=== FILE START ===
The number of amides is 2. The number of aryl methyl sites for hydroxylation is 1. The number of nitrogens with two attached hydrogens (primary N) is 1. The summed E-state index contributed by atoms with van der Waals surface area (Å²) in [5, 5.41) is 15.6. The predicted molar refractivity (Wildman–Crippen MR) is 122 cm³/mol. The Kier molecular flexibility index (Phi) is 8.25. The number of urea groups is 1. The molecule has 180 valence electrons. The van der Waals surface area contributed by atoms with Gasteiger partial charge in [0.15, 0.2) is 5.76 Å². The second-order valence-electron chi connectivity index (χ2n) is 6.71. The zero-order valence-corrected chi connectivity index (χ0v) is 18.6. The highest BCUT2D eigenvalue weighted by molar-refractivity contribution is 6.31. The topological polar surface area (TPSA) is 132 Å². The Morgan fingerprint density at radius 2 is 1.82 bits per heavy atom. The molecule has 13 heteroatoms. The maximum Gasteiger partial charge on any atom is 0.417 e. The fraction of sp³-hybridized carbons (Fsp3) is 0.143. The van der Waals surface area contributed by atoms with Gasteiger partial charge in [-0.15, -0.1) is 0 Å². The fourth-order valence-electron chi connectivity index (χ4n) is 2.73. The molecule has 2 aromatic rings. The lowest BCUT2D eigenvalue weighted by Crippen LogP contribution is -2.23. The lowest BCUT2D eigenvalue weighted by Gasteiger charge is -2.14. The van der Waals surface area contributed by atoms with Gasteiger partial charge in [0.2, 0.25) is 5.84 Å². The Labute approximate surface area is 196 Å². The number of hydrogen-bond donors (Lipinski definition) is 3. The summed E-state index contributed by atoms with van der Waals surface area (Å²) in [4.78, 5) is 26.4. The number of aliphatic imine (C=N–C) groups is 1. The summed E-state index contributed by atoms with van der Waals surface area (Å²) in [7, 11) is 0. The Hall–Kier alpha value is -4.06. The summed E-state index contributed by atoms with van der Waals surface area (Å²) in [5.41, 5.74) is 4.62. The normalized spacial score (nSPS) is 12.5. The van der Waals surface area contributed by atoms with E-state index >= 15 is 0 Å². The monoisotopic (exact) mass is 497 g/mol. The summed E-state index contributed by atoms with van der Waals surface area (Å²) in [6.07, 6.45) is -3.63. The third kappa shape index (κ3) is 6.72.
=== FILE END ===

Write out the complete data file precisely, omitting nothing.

The number of amides is 2. The number of aryl methyl sites for hydroxylation is 1. The number of nitrogens with two attached hydrogens (primary N) is 1. The summed E-state index contributed by atoms with van der Waals surface area (Å²) in [5, 5.41) is 15.6. The predicted molar refractivity (Wildman–Crippen MR) is 122 cm³/mol. The Kier molecular flexibility index (Phi) is 8.25. The number of urea groups is 1. The molecule has 180 valence electrons. The van der Waals surface area contributed by atoms with Gasteiger partial charge in [0.15, 0.2) is 5.76 Å². The second-order valence-electron chi connectivity index (χ2n) is 6.71. The zero-order valence-corrected chi connectivity index (χ0v) is 18.6. The highest BCUT2D eigenvalue weighted by molar-refractivity contribution is 6.31. The topological polar surface area (TPSA) is 132 Å². The Morgan fingerprint density at radius 2 is 1.82 bits per heavy atom. The molecule has 13 heteroatoms. The maximum Gasteiger partial charge on any atom is 0.417 e. The fraction of sp³-hybridized carbons (Fsp3) is 0.143. The van der Waals surface area contributed by atoms with Gasteiger partial charge in [-0.15, -0.1) is 0 Å². The fourth-order valence-electron chi connectivity index (χ4n) is 2.73. The molecule has 2 aromatic rings. The lowest BCUT2D eigenvalue weighted by Crippen LogP contribution is -2.23. The lowest BCUT2D eigenvalue weighted by Gasteiger charge is -2.14. The van der Waals surface area contributed by atoms with Gasteiger partial charge in [0.2, 0.25) is 5.84 Å². The Labute approximate surface area is 196 Å². The number of hydrogen-bond donors (Lipinski definition) is 3. The summed E-state index contributed by atoms with van der Waals surface area (Å²) in [4.78, 5) is 26.4. The number of aliphatic imine (C=N–C) groups is 1. The summed E-state index contributed by atoms with van der Waals surface area (Å²) in [7, 11) is 0. The Hall–Kier alpha value is -4.06. The summed E-state index contributed by atoms with van der Waals surface area (Å²) in [5.41, 5.74) is 4.62. The normalized spacial score (nSPS) is 12.5. The van der Waals surface area contributed by atoms with E-state index >= 15 is 0 Å². The monoisotopic (exact) mass is 497 g/mol. The summed E-state index contributed by atoms with van der Waals surface area (Å²) in [6.07, 6.45) is -3.63. The third kappa shape index (κ3) is 6.72.